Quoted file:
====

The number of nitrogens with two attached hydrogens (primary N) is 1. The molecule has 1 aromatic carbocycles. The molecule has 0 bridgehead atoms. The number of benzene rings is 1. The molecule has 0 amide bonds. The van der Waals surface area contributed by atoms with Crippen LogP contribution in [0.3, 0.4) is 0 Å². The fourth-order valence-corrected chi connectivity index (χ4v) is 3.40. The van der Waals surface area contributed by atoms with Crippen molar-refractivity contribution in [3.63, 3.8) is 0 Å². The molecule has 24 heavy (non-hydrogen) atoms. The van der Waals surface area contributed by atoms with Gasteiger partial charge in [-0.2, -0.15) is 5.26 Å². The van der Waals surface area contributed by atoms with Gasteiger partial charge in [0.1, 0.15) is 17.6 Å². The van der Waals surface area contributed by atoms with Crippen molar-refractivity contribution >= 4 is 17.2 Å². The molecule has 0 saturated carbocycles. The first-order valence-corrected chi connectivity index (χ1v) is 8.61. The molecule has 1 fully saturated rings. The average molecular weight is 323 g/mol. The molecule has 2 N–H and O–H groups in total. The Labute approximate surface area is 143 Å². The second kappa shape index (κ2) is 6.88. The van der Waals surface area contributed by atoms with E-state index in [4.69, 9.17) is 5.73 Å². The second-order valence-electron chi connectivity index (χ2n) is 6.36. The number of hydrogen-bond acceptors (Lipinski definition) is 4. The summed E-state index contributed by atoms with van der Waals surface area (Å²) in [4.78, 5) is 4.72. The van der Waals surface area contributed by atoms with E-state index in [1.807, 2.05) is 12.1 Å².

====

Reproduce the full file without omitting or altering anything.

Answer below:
The number of nitrogens with two attached hydrogens (primary N) is 1. The molecule has 1 aromatic carbocycles. The molecule has 0 bridgehead atoms. The number of benzene rings is 1. The molecule has 0 amide bonds. The van der Waals surface area contributed by atoms with Crippen LogP contribution in [0.3, 0.4) is 0 Å². The fourth-order valence-corrected chi connectivity index (χ4v) is 3.40. The van der Waals surface area contributed by atoms with Crippen molar-refractivity contribution in [3.63, 3.8) is 0 Å². The molecule has 24 heavy (non-hydrogen) atoms. The van der Waals surface area contributed by atoms with Gasteiger partial charge in [-0.2, -0.15) is 5.26 Å². The van der Waals surface area contributed by atoms with Gasteiger partial charge in [0.1, 0.15) is 17.6 Å². The van der Waals surface area contributed by atoms with Crippen molar-refractivity contribution >= 4 is 17.2 Å². The molecule has 0 saturated carbocycles. The first-order valence-corrected chi connectivity index (χ1v) is 8.61. The molecule has 1 fully saturated rings. The average molecular weight is 323 g/mol. The molecule has 2 N–H and O–H groups in total. The Labute approximate surface area is 143 Å². The second kappa shape index (κ2) is 6.88. The van der Waals surface area contributed by atoms with E-state index in [4.69, 9.17) is 5.73 Å². The second-order valence-electron chi connectivity index (χ2n) is 6.36. The number of hydrogen-bond acceptors (Lipinski definition) is 4. The summed E-state index contributed by atoms with van der Waals surface area (Å²) in [4.78, 5) is 4.72. The van der Waals surface area contributed by atoms with E-state index in [1.807, 2.05) is 12.1 Å².